The Guardians woeful Irish coverage might have something to do with the background of its Ireland correspondent.


Joe - April 7, 2014

They’re everywhere, Roddy, everywhere. Sure you can’t throw a stone over a poorhouse wall without hitting one of the bastards.


dilettante - April 8, 2014

Very fair point roddy.
An auxiliary force to the broadcasting wing of British imperialism.


13. The Sham Squire - April 8, 2014

The debates surrounding a memorial to the Great War dead in Dublin, including Kevin O’Higgin’s statement are covered in Ann Dolan’s book Commemorating the Irish Civil War. There is also consideration of these matters in Jude Collins Whose Past is it Anyway- a collection of interviews and John Horne and Edward Madigan, Towards Commemoration- Ireland in War and Revolution- a collection of essays by historians.


14. Dr. X - April 8, 2014

May I direct comrades’ attention to this interesting website?


Basically a database of all Irish war memorials. It includes the Mayo Peace Park, the result of a project by a man who wanted to commemorate his grandfather’s experience in 1914 – 1918 .

It also includes a memorial to those who ‘died for Ireland’. Let’s not assume that what’s happening in these cases is a mere exchange of new lies for old. It’s a bit more complicated than that.


15. Michael Carley - April 8, 2014

Update to my commentary on Elaine Byrne’s article:


Basically, she can’t read.


16. Eagle - April 8, 2014

I didn’t go to school here so I have no history teacher references that I can offer, but I will say this: World War 1 is treated as being a European history topic, not Irish history, in the curriculum here. I’ve gone through my children’s history books and there is virtually no mention of the fact that hundreds of thousands of Irishmen – all volunteers – took part in the fighting.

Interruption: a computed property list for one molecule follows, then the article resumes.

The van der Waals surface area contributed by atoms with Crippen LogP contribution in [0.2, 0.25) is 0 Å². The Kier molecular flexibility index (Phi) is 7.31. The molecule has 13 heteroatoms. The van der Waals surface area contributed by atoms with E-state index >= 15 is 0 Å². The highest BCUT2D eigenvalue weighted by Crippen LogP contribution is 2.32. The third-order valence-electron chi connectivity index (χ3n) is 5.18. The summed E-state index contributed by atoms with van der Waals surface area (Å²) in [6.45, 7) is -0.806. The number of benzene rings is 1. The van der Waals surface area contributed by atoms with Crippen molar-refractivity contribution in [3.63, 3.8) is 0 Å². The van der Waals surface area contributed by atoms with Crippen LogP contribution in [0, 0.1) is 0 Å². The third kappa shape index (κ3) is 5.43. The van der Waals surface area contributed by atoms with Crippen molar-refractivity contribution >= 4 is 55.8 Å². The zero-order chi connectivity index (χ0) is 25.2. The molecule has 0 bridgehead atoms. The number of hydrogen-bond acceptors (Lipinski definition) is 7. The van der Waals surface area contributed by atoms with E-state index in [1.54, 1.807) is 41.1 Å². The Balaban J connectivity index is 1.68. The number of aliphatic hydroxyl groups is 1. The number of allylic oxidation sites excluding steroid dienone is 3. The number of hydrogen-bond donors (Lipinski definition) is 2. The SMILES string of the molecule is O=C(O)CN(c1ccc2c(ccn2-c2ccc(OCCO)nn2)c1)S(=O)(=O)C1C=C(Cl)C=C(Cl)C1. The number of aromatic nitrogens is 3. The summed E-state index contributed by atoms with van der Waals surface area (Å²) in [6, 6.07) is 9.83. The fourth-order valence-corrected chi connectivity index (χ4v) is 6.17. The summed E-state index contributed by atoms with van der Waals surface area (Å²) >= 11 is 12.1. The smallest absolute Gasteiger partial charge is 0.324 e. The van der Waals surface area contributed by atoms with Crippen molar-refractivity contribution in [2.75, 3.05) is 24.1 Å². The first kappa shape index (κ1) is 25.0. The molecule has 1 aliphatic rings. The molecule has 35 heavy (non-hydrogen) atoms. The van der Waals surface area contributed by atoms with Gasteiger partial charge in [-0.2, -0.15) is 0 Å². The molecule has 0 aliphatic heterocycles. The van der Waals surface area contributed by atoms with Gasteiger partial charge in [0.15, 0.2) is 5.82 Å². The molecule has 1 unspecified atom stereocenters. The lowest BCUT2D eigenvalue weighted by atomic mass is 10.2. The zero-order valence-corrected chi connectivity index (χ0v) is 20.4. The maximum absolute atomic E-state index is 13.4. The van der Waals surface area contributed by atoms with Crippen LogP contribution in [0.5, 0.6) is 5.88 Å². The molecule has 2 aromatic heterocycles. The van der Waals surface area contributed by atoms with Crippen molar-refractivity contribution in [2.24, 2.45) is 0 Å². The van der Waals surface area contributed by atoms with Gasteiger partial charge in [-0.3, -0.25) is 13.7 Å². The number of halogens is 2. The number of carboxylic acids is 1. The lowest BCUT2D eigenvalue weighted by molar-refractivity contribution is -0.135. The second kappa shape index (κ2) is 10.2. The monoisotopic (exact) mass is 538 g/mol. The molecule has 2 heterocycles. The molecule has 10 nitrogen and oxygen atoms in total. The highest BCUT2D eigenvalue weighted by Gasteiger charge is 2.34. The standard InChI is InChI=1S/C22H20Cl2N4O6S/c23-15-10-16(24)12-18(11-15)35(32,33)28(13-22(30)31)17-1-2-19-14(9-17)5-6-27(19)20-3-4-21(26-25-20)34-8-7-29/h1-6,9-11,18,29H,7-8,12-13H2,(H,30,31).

So some teachers may be aware of or talk about the Irish contribution in the war, but others may not. After all, if it isn’t going to come up on the Leaving …

That Elaine Byrne didn’t know about the War Memorial Gardens at Islandbridge is also not very surprising. Before the queen went there with Pres McAleese I’d mentioned that park to many people and, although one or two knew about the park, I didn’t meet one who had actually been there.

I understand that the fact that the majority – vast majority? – of the Irish population was in favor of the war in 1914 may be politically troubling, but it should not be ignored. That more Irishmen were killed in France during Easter Week 1916 than in Dublin is very telling.

When the scale of the Irish involvement first dawned on me I was blown away. I had always thought those who fought were odd-balls or unionists. I assumed their numbers were small. I had never considered that there could be so many who went off to fight for “King and country” or for “Poor little Belgium.”

I understand O’Higgins’ point, but I’m doubtful. I doubt without the war that Sinn Fein would ever have grown as it did. I can’t help thinking that Ireland’s revolutionaries were helped by the war in the same was as Russia’s were.

And, although I suspect that everyone that comes here knows most of these things, I really doubt that the majority of Irish people do. I’m unsure that the readers of this blog are actually a representative sample of the general Irish population.


Eagle - April 8, 2014

I think the key is that it’s not that Irishmen were involved, but the scale of their involvement, the scale of support that the war had at the outset.


shea - April 8, 2014

near its conclusion though attitudes had shifted, anti conscription was a huge campaign in Ireland backed fairly widely in 1917 and 1918. Political opinion had shifted, partly because of easter week and partly because people actually had a good idea what was going on ‘over there’. It can be said that people went in to WW1 enthusiastically but many did not come out of it that way and not just in Ireland right across europe.

The debate on how to remember is not new and not confined to Ireland, in the 20’s and 30’s in britain and in some isolated cases even up to now there was debates and boycotts on interpreations and different commemorations of the event, even counter poppies. The state view won out as it usually does, difference here appears to be is that the state actually stayed out of the debate on how to remember. Big difference between that and white washing something from history.